Osteoarthritis patients that are more confident in their abilities in the morning go on to be more physically active throughout the day, according to a team of Penn State researchers.
The findings suggest that self-efficacy — one's confidence in their ability to do something — influences physical activity independent from other such factors as pain, mood and support from a spouse. The researchers, who published their results in the journal Health Psychology, said the study could give insight into how to better design physical activity interventions.
Ruixue Zhaoyang, a postdoctoral fellow in Penn State's Center for Healthy Aging and lead author on the paper, said that although earlier research has found physical activity to be one of the best ways to reduce and manage symptoms of osteoarthritis, pain often prevents patients from being as physically active as they should be. As a result, stiffness and deterioration in muscle strength tend to worsen.
While previous studies have examined physical activity among people with other chronic conditions, researchers have yet to explore the psychological aspect of activity in people with osteoarthritis.
"Osteoarthritis is a common condition, and we wanted to look at how we can help people who suffer from it improve their activity levels," Zhaoyang said. "Self-efficacy is a very strong predictor of people's physical activity, and we wanted to see how it specifically affects this population."
Over the 22 days of the study, 135 participants recorded their self-efficacy each morning by answering such questions as, "How confident are you that you can be physically active today despite pain?" They also answered questions about their mood and how much pain they were feeling.
The participants then wore an accelerometer throughout the day, which measured the intensity of their physical activity and how many steps they took.
At the end of the study, the researchers found that participants' self-efficacy had a significant positive effect on their steps and moderate-intensity activity throughout that day, even when controlled for such factors as pain, mood and support from a spouse.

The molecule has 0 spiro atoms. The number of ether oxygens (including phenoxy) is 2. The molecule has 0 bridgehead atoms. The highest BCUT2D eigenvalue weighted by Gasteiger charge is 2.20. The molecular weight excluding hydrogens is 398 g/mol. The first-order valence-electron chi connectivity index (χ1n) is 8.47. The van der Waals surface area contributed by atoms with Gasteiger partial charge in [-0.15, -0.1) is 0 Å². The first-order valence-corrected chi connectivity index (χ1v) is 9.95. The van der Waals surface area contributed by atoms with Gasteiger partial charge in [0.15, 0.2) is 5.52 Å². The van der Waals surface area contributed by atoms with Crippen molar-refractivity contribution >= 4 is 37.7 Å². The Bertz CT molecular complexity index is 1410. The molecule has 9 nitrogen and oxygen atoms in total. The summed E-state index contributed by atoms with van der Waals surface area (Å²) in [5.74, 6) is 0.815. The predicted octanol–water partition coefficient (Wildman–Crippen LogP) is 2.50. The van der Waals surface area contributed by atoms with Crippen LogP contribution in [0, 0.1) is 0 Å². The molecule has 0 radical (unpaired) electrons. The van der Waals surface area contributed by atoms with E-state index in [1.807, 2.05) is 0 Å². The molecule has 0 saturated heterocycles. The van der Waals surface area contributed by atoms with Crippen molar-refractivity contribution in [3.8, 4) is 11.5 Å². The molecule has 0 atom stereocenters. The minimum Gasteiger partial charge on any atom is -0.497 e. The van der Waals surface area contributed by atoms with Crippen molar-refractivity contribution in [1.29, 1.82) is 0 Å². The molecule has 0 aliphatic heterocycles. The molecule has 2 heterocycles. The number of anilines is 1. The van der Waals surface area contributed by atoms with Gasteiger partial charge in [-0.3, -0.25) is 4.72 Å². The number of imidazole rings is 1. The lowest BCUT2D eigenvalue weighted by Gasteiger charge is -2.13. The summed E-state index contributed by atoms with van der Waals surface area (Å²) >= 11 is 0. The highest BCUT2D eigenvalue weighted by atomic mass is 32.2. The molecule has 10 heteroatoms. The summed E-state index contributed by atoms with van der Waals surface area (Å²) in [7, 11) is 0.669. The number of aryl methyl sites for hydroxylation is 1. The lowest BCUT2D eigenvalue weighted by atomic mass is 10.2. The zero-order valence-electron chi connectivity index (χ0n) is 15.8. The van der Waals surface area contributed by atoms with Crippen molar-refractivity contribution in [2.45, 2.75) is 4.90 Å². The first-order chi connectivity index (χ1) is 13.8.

Zhaoyang said one of the interesting aspects of the study was that it not only compared self-efficacy from person to person, but also day to day within the same person. This gave the researchers a better idea about how daily fluctuations in self-efficacy influence a person's activity.
The researchers saw that even if a person's self-efficacy was lower than another participant's, it still resulted in more physical activity as long as it was higher for them personally.
"It's all about what you think you're able to do. If you feel more confident than you generally are, you're more likely to be physically active that day," Zhaoyang said. "It's not about your confidence compared to other people, it's about comparing it within yourself. If you feel more confident than yesterday, you are more likely to be more active than yesterday."
They also said that the effect of a bump in self-efficacy failed to carry over to the following day.
"We measured whether self-efficacy can influence activity into the next day, and we did not find that was true," Zhaoyang said. "So for someone who's trying to help someone become more active, if you boost their confidence today, but don't do it tomorrow, the effect will disappear."
Lynn Martire, a professor in the Department of Human Development and Family Studies who also worked on the study, said the results could help inform intervention programs that aim to help people become more active. With the effect of self-efficacy only lasting a single day, the timing of motivational messaging is key.
"There are many exercise interventions that aim to increase activity through self-efficacy, and we're seeing that the number one way to do that is to help people become more physically active to begin with and then build on it," Martire said. "And with mobile technologies like smartphones and FitBits, it's getting easier to give people feedback in the right amount of time."
Also involved with the study was Martin J. Sliwinski, director of the Center For Healthy Aging and professor of human development and family studies.